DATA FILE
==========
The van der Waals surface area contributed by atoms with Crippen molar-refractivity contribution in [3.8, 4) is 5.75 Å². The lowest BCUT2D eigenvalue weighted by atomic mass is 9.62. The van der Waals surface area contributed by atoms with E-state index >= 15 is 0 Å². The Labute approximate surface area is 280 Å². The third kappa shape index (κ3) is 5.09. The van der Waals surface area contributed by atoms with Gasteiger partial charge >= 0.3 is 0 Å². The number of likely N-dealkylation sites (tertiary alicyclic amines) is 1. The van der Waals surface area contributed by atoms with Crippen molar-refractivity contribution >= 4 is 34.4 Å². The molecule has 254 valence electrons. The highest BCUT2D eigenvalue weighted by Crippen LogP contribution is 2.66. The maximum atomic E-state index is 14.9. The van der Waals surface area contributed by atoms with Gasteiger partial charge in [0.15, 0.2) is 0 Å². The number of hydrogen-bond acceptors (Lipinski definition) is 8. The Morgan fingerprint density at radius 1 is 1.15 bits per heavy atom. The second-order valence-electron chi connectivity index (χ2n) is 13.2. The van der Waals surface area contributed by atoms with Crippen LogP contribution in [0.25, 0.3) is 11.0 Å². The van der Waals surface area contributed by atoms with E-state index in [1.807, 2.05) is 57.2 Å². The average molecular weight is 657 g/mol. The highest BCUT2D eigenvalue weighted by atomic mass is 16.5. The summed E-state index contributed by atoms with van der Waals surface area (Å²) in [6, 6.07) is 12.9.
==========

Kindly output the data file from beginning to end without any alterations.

The van der Waals surface area contributed by atoms with Crippen molar-refractivity contribution in [3.8, 4) is 5.75 Å². The lowest BCUT2D eigenvalue weighted by atomic mass is 9.62. The van der Waals surface area contributed by atoms with E-state index >= 15 is 0 Å². The Labute approximate surface area is 280 Å². The third kappa shape index (κ3) is 5.09. The van der Waals surface area contributed by atoms with Gasteiger partial charge >= 0.3 is 0 Å². The number of likely N-dealkylation sites (tertiary alicyclic amines) is 1. The van der Waals surface area contributed by atoms with Crippen molar-refractivity contribution >= 4 is 34.4 Å². The molecule has 254 valence electrons. The highest BCUT2D eigenvalue weighted by Crippen LogP contribution is 2.66. The maximum atomic E-state index is 14.9. The van der Waals surface area contributed by atoms with Gasteiger partial charge in [0.15, 0.2) is 0 Å². The number of hydrogen-bond acceptors (Lipinski definition) is 8. The Morgan fingerprint density at radius 1 is 1.15 bits per heavy atom. The second-order valence-electron chi connectivity index (χ2n) is 13.2. The van der Waals surface area contributed by atoms with Crippen LogP contribution in [0.25, 0.3) is 11.0 Å². The van der Waals surface area contributed by atoms with E-state index in [1.807, 2.05) is 57.2 Å². The average molecular weight is 657 g/mol. The highest BCUT2D eigenvalue weighted by atomic mass is 16.5. The summed E-state index contributed by atoms with van der Waals surface area (Å²) in [6, 6.07) is 12.9.